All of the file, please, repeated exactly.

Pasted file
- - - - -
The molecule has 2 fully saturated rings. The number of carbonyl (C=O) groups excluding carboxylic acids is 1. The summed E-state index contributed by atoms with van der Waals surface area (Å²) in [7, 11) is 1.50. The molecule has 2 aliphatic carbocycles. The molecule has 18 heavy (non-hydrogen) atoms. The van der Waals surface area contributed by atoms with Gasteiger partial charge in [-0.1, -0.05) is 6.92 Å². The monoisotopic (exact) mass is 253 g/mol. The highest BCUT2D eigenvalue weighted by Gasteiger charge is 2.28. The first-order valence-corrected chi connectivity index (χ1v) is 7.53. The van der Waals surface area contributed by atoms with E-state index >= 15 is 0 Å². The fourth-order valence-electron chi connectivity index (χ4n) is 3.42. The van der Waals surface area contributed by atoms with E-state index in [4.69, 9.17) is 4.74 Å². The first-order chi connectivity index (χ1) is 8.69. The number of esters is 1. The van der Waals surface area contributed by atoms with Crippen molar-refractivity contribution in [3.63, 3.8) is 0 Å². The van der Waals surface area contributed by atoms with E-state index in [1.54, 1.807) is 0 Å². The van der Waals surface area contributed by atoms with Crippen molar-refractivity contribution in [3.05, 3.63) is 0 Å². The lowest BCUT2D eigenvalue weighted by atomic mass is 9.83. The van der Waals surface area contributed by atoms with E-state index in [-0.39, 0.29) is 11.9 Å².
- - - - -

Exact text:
The molecule has 2 fully saturated rings. The number of carbonyl (C=O) groups excluding carboxylic acids is 1. The summed E-state index contributed by atoms with van der Waals surface area (Å²) in [7, 11) is 1.50. The molecule has 2 aliphatic carbocycles. The molecule has 18 heavy (non-hydrogen) atoms. The van der Waals surface area contributed by atoms with Gasteiger partial charge in [-0.1, -0.05) is 6.92 Å². The monoisotopic (exact) mass is 253 g/mol. The highest BCUT2D eigenvalue weighted by Gasteiger charge is 2.28. The first-order valence-corrected chi connectivity index (χ1v) is 7.53. The van der Waals surface area contributed by atoms with E-state index >= 15 is 0 Å². The fourth-order valence-electron chi connectivity index (χ4n) is 3.42. The van der Waals surface area contributed by atoms with E-state index in [4.69, 9.17) is 4.74 Å². The first-order chi connectivity index (χ1) is 8.69. The number of esters is 1. The van der Waals surface area contributed by atoms with Crippen molar-refractivity contribution in [3.63, 3.8) is 0 Å². The van der Waals surface area contributed by atoms with E-state index in [1.54, 1.807) is 0 Å². The van der Waals surface area contributed by atoms with Crippen molar-refractivity contribution in [3.05, 3.63) is 0 Å². The lowest BCUT2D eigenvalue weighted by atomic mass is 9.83. The van der Waals surface area contributed by atoms with E-state index in [-0.39, 0.29) is 11.9 Å².